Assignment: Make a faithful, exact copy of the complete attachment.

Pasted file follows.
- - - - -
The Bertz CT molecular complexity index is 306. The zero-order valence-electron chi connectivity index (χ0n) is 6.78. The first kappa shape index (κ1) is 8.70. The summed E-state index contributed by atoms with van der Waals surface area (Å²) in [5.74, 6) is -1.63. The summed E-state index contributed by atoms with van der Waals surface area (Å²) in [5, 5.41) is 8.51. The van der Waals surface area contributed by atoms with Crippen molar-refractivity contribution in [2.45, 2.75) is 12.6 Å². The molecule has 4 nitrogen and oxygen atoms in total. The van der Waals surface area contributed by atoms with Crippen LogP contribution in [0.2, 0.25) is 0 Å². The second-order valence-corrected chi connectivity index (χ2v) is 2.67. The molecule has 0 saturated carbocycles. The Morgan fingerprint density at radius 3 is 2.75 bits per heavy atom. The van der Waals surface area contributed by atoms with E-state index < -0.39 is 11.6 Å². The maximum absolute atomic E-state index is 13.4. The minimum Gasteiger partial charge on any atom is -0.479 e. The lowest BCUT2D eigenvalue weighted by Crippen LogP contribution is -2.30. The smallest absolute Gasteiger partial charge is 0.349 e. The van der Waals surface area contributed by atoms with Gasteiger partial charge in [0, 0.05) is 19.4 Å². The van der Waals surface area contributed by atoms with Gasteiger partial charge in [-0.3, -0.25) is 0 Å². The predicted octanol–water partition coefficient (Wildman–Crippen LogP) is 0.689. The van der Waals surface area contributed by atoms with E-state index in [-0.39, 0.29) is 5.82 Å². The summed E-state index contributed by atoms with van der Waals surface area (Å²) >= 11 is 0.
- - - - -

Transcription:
The Bertz CT molecular complexity index is 306. The zero-order valence-electron chi connectivity index (χ0n) is 6.78. The first kappa shape index (κ1) is 8.70. The summed E-state index contributed by atoms with van der Waals surface area (Å²) in [5.74, 6) is -1.63. The summed E-state index contributed by atoms with van der Waals surface area (Å²) in [5, 5.41) is 8.51. The van der Waals surface area contributed by atoms with Crippen molar-refractivity contribution in [2.45, 2.75) is 12.6 Å². The molecule has 4 nitrogen and oxygen atoms in total. The van der Waals surface area contributed by atoms with Crippen LogP contribution in [0.2, 0.25) is 0 Å². The second-order valence-corrected chi connectivity index (χ2v) is 2.67. The molecule has 0 saturated carbocycles. The Morgan fingerprint density at radius 3 is 2.75 bits per heavy atom. The van der Waals surface area contributed by atoms with E-state index < -0.39 is 11.6 Å². The maximum absolute atomic E-state index is 13.4. The minimum Gasteiger partial charge on any atom is -0.479 e. The lowest BCUT2D eigenvalue weighted by Crippen LogP contribution is -2.30. The smallest absolute Gasteiger partial charge is 0.349 e. The van der Waals surface area contributed by atoms with Gasteiger partial charge in [0, 0.05) is 19.4 Å². The van der Waals surface area contributed by atoms with Gasteiger partial charge in [-0.3, -0.25) is 0 Å². The predicted octanol–water partition coefficient (Wildman–Crippen LogP) is 0.689. The van der Waals surface area contributed by atoms with E-state index in [-0.39, 0.29) is 5.82 Å². The summed E-state index contributed by atoms with van der Waals surface area (Å²) >= 11 is 0.